Revisiting The Apple Cart (A Conversation with Beatle Insider Tony Bramwell)
– by Bob Wilson

[cover photo via]

December 8th marks the 33rd anniversary of the loss of John Lennon, so Live for Live Music chatted with former Apple Records filmmaker and CEO Tony Bramwell. Tony grew up in Liverpool with George Harrison, Paul McCartney, and John Lennon, and took a job with Brian Epstein and NEMS before going on to work for the lads themselves. Tony helped to pioneer the music video at Apple, and did so for many in the stable of acts sponsored by Apple Records. When the group stopped touring completely after 1966, he helped to turn the medium into an art form with groundbreaking films such as Strawberry Fields Forever. The budget of 700 pounds was said to be too high at the time for a film that will be studied as long as rock music is remembered in music history.

Tony helped to discover acts such as Badfinger, James Taylor, Mary Hopkin, and Queen. He is Great Britain’s first independent record producer, and stays at Bruce Springsteen‘s home when he visits New Jersey. Tony’s tome Magical Mystery Tours (2005) stands out among the library of works about the Beatles because he simply “was there.” The business tensions at Apple helped to pull the band apart. “Apple was already forming when Brian was alive, maybe it would have turned out differently had he had not died (in 1967), Tony mused. “It was a hugely successful music company (in terms of) records and songwriting.”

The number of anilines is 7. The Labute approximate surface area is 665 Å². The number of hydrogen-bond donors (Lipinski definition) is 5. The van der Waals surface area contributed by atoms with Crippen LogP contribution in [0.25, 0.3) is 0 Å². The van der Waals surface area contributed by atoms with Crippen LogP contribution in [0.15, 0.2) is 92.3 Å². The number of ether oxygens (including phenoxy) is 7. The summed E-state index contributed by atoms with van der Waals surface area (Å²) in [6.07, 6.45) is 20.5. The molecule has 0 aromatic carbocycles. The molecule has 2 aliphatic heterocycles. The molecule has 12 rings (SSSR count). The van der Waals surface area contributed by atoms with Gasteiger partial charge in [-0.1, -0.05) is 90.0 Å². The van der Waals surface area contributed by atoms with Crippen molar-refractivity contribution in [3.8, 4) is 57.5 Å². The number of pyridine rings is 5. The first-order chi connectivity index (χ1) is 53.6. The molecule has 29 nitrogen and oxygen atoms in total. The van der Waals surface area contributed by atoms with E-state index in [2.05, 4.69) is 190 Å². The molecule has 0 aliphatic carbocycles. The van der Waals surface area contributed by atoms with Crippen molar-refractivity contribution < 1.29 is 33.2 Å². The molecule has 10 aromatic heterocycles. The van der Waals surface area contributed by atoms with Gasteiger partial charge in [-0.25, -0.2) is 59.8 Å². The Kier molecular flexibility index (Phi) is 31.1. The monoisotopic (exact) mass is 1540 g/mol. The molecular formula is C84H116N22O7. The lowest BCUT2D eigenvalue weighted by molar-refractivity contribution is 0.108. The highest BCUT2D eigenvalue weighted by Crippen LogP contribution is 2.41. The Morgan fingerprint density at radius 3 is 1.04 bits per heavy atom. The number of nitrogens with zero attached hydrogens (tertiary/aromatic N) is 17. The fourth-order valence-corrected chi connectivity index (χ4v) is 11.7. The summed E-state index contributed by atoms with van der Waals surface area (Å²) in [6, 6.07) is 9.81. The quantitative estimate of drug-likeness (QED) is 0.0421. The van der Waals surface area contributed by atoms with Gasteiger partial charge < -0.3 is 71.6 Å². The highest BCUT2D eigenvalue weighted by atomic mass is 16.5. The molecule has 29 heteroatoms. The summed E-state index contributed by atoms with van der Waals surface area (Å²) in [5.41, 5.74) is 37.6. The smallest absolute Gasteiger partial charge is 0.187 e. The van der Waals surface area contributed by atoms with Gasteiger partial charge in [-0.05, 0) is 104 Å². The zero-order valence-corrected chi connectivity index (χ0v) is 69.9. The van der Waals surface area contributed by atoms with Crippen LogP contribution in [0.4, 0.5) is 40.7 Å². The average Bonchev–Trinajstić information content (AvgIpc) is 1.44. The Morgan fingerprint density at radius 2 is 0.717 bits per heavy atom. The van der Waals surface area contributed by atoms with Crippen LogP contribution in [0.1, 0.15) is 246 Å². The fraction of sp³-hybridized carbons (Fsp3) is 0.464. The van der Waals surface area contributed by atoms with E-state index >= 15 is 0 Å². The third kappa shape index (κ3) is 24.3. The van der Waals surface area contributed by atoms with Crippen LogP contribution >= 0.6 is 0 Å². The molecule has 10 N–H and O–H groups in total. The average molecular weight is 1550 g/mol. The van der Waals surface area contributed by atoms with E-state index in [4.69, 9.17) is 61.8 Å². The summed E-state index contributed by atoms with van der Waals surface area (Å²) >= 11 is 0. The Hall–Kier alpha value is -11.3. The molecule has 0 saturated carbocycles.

When asked by Donovan for anecdotes for his own book, Paul McCartney told him “you’d better ask Tony Bramwell.” This is among the soundest advice offered by a left-handed bass player, so we took him up on it, as well. The roots of the apple tree run deep. “I met George when we were both kids, age 5 or so. And became best friends, and I also knew Paul as a kid.” Tony continued, “I started making promo films because it became impossible for the Beatles to fulfill all the TV shows around the world. So in 1965, we started making little films and shipped them out.” MTV owes Tony a nod of gratitude, and a mention in the discussion of who pioneered the art form that changed the music industry so profoundly.

Bramwell remarked that no less than James Taylor “just turned up in Peter Asher’s offices, and we all liked him”. Freddie Mercury and Queen “were about, but John didn’t understand them. So they weren’t signed.” Tony recalled, “I would put together pop shows which became very popular.” The talent that performed there including Jimi Hendrix, The Who, Cream, Traffic, Donovan, and the Rolling Stones. It was Tony who salvaged many tapes, released in later years, after the theater was turned into a cinema in 2001.

By the time we lost John Lennon so senselessly in 1980, Bramwell states flatly that “a reunion would have been quite possible.” As John and Paul had made friends again, there was every reason to think they may have all got(ten) together. At that juncture, “none of them had a problem”. That thought makes the anniversary of John’s passing even harder to absorb, when we consider the gift of an extended Beatle catalog that was taken from the world.

Tony Bramwell is going to release a sequel to his first work, which will be titled Musical Mystery Tour (release date to be determined). If it is even a shadow of the first volume, and there is no reason to doubt it will be anything other than substantial Beatle fans should want to hold it in their hands to relive an era of time that conquered the hearts and minds of fans during the “British Invasion” and beyond.

For more info and works by Tony Bramwell, visit

Original Promo Footage from Strawberry Fields Forever: